Retirement Interest Only Mortgages (RIOs)

When you approach the traditional retirement age of 65 years, you may find it difficult to renew an interest only mortgage at the end of the term. While many lenders have relaxed the upper age limit imposed on residential mortgages, there are still restrictions.

One of the main stumbling blocks to obtaining a residential mortgage is the ability to prove that you can meet your monthly repayments, by passing your lender’s credit, income and affordability checks – which can be tricky when you are no longer working.

In response to the comparative lack of borrowing opportunities for older homeowners, retirement interest only mortgages were authorised by the Financial Conduct Authority (FCA) and rules were relaxed about mortgages to be repaid when a homeowner goes into long term care or passes away.

For expert advice about all your options about later life mortgages available to homeowners over the age of 55 years, please get in touch.

How do RIO mortgages work?

Retirement interest only mortgage are similar to standard interest only mortgage in the sense that you repay the interest accruing on the loan every month, while the amount borrowed stays the same throughout the term.

However, there are two key differences:

1 - With a RIO mortgage, there is no fixed term. The loan will only be repaid upon death, when you move into long term care or when you sell the property.

2 - To qualify for a RIO mortgage, you only need to prove that you afford the monthly interest repayments.

What are the pros and cons of a retirement interest only mortgage?

RIO mortgage and equity release plans do share some similarities. If you take out a lifetime mortgage, the most popular type of equity release, the original capital and any interest outstanding when you move into long-term care on when you die.

However, before deciding which financial product is the best solution for an elderly homeowner such as yourself, it is well worth considering the advantages and disadvantages.

Advantages

  • You can release some of the equity in your home via a RIO mortgage.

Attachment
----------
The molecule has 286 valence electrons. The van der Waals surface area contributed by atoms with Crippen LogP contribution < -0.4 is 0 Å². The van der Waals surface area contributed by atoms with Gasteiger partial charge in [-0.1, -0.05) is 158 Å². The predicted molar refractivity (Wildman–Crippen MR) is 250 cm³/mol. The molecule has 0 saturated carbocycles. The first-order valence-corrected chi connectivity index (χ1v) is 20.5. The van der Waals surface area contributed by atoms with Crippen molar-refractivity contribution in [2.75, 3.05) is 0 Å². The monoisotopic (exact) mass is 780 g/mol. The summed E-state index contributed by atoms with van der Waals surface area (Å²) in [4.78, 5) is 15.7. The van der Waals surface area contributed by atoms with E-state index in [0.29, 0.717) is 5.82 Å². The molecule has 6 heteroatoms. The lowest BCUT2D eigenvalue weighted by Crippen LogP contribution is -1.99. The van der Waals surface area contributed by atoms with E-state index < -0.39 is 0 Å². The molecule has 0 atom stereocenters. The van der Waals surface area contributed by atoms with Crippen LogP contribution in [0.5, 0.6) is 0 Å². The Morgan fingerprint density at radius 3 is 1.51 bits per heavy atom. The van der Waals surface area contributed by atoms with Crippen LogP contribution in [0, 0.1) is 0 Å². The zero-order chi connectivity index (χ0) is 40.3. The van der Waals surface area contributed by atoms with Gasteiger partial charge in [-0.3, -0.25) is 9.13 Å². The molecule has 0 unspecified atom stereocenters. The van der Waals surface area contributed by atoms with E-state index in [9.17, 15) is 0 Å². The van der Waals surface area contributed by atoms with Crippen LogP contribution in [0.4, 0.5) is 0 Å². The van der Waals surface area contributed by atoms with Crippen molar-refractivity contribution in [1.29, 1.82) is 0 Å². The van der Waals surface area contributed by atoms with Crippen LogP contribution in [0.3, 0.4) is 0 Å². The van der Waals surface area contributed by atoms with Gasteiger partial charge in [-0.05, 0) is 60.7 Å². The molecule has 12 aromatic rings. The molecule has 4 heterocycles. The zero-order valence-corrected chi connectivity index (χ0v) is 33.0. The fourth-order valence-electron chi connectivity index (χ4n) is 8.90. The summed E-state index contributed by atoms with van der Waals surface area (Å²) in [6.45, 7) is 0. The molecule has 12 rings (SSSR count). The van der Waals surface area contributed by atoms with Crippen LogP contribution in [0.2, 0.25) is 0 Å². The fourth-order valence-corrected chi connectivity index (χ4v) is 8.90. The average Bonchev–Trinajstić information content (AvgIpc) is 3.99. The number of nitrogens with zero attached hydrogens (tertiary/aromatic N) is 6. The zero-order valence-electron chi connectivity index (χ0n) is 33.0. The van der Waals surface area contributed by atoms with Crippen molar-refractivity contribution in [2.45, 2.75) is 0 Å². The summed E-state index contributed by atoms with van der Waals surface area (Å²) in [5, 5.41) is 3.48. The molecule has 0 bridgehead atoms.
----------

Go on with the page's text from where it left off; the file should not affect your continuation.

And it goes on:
• Interest rates on RIO can be lower than lifetime mortgages.
  • There is no problem of interest roll-up as there can be with equity release.
  • You can downsize or move home, as you can with a lifetime mortgage.
  • It is often possible to borrower a larger amount than with a lifetime mortgage.
  • The loan term is not fixed.
  • You can repay your RIO mortgage early (though early repayment charges may apply)
  • Your inheritance may well be greater than with equity release

Disadvantages

  • You will be required to pass the lenders’ income and affordability checks.
  • The amount you can borrow will depend on your retirement income and loan/value ratio.
  • As with a lifetime mortgage, any existing mortgage you have must be repaid first.
  • Your home will be at risk if you don’t keep up monthly interest payments.
  • Interest rates may be fixed in the short term but can go up or down in the future.
  • The loan will be repaid when you sell your home, go into long term care or when you die, impacting the amount of your inheritance.

What advice should you take?

If you are considering taking out a retirement interest only mortgage, we would always recommend that you take prior professional advice from a regulated, independent adviser who is a member of the Equity Release Council.

John Whyte is an equity release specialist in the South East with nearly 20 years’ experience of providing solid financial advice. Contact me today for a free, no obligation discussion to start exploring your options to enable you to choose the right scheme for you and your family.

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I typically charge a fee for my Independent Mortgage Advice Service which is a minimum of £295 and typically £595 (plus commission from lender) although this is dependent on your circumstances and loan size. A fee only option is also available which is typical 1.5% of the loan amount, subject to a minimum of £995. (Any commissions received being rebated to the client).

YOUR PROPERTY MAY BE REPOSSESSED IF YOU DO NOT KEEP UP REPAYMENTS ON YOUR MORTGAGE OR OTHER LOAN SECURED ON IT.

THINK CAREFULLY BEFORE SECURING OTHER DEBTS AGAINST YOUR HOME
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